This week in Writer’s Workshop we focused on revising “All About” books that we have been working on for the past few weeks. We started the week off by revising one book. When we were revising, we read each page carefully and made sure that we had at least one fact that was teaching our reading about our topic. Students were encouraged to go through other finished books and make sure they had teaching facts on each page.
Our next lesson was using our writing partners to help us revise. We picked one book to share with out partner and took turns reading each page of our book to our partner. We asked our partner, “Did I have one teaching fact on that page?” Our partners also helped us make sure our writing made sense and had punctuation in the right places.
Another lesson we learned was making sure to use precise words in our writing that make our facts more exact. For example instead of saying “Dogs like to play.” we could say, “Some dogs like to play.” We read through each page and tried to make our facts more exact by adding precise words. I challenged first graders to go reread their other books and see if the could add precise words to those books too.
We ended the week with a discussion about how to make our writing more exciting. We can make our writing more exciting by wondering or exclaiming on our teaching pages. First we want to make sure we state our fact and then we want to react to it. For example, “Whales have a blow hole to help them breathe. I wonder how much water they shoot out?” or “An Apatosaurus has nostrils on top of his skull. That is interesting because usually animals have them above their mouth!”
Our first graders have been working so hard on these “All About” books! Way to go!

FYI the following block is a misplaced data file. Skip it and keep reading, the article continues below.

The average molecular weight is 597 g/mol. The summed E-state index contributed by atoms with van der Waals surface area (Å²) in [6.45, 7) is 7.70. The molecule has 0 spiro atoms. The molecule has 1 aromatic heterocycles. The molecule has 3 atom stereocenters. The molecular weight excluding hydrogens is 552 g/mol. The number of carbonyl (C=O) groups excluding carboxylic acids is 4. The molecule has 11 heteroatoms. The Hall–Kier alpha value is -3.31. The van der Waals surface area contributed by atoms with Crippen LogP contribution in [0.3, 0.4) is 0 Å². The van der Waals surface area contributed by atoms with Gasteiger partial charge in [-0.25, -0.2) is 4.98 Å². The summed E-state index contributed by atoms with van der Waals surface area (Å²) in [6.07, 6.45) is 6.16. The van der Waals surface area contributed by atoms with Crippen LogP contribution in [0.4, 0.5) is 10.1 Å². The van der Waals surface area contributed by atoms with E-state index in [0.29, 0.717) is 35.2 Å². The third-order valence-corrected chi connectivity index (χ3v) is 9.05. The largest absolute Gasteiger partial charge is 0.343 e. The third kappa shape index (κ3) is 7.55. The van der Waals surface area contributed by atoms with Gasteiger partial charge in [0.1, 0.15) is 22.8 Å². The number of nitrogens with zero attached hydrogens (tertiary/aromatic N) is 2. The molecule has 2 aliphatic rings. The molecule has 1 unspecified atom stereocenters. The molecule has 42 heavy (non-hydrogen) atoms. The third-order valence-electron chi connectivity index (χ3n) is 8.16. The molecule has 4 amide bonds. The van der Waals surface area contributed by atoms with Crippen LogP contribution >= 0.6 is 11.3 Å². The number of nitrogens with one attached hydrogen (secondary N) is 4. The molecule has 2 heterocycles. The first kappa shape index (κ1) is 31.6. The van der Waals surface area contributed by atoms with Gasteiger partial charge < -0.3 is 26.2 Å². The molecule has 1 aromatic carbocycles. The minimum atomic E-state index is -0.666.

Mrs. Stadt :)
We continued our study of nonfiction books this past week. We started the week by checking to see if we are understanding what we read.
In a fiction book, we practiced using our CHECK FOR UNDERSTANDING checkmark to stop every few pages and see if we could remember WHO we had just read about and WHAT had just happened. In our nonfiction books, we realized that we needed to stop after every section to check to see if we understood the big idea of what that section was teaching. We worked on summarizing the section by just answering the WHAT question from our checkmark. If we could answer it, then we kept going. If we couldn’t quite figure out the big idea from that section, then we went back to reread. We also talked about how the pictures could help them understand the big idea.
The kids have learned so much from our nonfiction books already and they just LOVE sharing what they learned with the class. We have been tracking our thinking and sharing throughout the week.
This week, we asked the kids to add their reaction to what they learned into what they shared. We talked about how when they learned something new, sometimes their first reaction was: that is so COOL! But other times it could be something else…
The kids worked on adding their reactions and it was so fun to see how their reactions brought out further understanding of their learning.
And we didn’t stop there, we talked about how when we learn something new, sometimes it opens up a new question for us. When Isaac’s shared his learning about the human body and how our left lung is smaller than our right lung – we were able to brainstorm as a class why this might be the case. Many of the kids in our class hypothesized about our heart needing extra space. And, when we shared Xavier’s learning about how crocodiles and alligators can sometimes camouflage themselves and look like logs, it made him and us wonder, “Is that how they hunt?” There were lots of kids who were throwing out their thoughts to try and answer our question, but we decided we would have to do some more reading to find out more about their hunting practices. We’ll keep working on adding these questions in while we track our thinking.
Aren’t these first grade readers amazing?! Way to go guys!
Mrs. Stadt :)